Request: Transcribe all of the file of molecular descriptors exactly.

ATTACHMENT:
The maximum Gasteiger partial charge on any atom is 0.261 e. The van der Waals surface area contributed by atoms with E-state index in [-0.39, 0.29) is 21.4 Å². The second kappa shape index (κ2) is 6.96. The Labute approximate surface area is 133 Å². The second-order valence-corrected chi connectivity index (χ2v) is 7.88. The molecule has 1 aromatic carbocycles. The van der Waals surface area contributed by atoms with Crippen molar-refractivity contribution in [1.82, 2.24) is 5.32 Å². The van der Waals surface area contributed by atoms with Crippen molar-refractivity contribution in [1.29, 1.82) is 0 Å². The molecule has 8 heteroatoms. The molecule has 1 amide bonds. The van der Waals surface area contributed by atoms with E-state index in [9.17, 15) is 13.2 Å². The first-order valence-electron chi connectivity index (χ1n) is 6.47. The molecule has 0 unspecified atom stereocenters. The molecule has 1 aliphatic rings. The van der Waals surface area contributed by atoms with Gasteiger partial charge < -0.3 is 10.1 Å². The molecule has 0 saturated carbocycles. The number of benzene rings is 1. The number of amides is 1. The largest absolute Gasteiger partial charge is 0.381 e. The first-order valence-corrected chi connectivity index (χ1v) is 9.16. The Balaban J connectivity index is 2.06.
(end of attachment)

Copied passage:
The maximum Gasteiger partial charge on any atom is 0.261 e. The van der Waals surface area contributed by atoms with E-state index in [-0.39, 0.29) is 21.4 Å². The second kappa shape index (κ2) is 6.96. The Labute approximate surface area is 133 Å². The second-order valence-corrected chi connectivity index (χ2v) is 7.88. The molecule has 1 aromatic carbocycles. The van der Waals surface area contributed by atoms with Crippen molar-refractivity contribution in [1.82, 2.24) is 5.32 Å². The van der Waals surface area contributed by atoms with Crippen molar-refractivity contribution in [1.29, 1.82) is 0 Å². The molecule has 8 heteroatoms. The molecule has 1 amide bonds. The van der Waals surface area contributed by atoms with E-state index in [9.17, 15) is 13.2 Å². The first-order valence-electron chi connectivity index (χ1n) is 6.47. The molecule has 0 unspecified atom stereocenters. The molecule has 1 aliphatic rings. The van der Waals surface area contributed by atoms with Gasteiger partial charge < -0.3 is 10.1 Å². The molecule has 0 saturated carbocycles. The number of benzene rings is 1. The number of amides is 1. The largest absolute Gasteiger partial charge is 0.381 e. The first-order valence-corrected chi connectivity index (χ1v) is 9.16. The Balaban J connectivity index is 2.06.